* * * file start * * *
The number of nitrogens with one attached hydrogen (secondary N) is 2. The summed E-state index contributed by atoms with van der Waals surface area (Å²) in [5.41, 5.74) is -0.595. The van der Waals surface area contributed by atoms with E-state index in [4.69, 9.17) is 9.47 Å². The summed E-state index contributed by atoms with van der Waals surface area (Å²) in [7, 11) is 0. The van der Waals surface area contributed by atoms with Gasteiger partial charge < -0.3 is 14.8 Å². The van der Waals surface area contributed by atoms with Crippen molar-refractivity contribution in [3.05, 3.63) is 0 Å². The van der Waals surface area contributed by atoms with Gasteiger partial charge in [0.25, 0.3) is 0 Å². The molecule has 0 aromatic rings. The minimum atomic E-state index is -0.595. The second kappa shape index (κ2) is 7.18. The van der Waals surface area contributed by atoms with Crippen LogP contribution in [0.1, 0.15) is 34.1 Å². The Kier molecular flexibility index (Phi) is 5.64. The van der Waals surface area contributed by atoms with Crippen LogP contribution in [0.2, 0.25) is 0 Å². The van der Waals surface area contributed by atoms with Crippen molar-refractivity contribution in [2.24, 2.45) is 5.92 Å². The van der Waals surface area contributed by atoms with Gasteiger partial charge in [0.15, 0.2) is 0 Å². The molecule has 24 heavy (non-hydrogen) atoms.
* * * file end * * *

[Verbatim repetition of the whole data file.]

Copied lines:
The number of nitrogens with one attached hydrogen (secondary N) is 2. The summed E-state index contributed by atoms with van der Waals surface area (Å²) in [5.41, 5.74) is -0.595. The van der Waals surface area contributed by atoms with E-state index in [4.69, 9.17) is 9.47 Å². The summed E-state index contributed by atoms with van der Waals surface area (Å²) in [7, 11) is 0. The van der Waals surface area contributed by atoms with Gasteiger partial charge < -0.3 is 14.8 Å². The van der Waals surface area contributed by atoms with Crippen molar-refractivity contribution in [3.05, 3.63) is 0 Å². The van der Waals surface area contributed by atoms with Gasteiger partial charge in [0.25, 0.3) is 0 Å². The molecule has 0 aromatic rings. The minimum atomic E-state index is -0.595. The second kappa shape index (κ2) is 7.18. The van der Waals surface area contributed by atoms with Crippen LogP contribution in [0.1, 0.15) is 34.1 Å². The Kier molecular flexibility index (Phi) is 5.64. The van der Waals surface area contributed by atoms with Crippen LogP contribution in [0.2, 0.25) is 0 Å². The van der Waals surface area contributed by atoms with Crippen molar-refractivity contribution in [2.24, 2.45) is 5.92 Å². The van der Waals surface area contributed by atoms with Gasteiger partial charge in [0.15, 0.2) is 0 Å². The molecule has 24 heavy (non-hydrogen) atoms.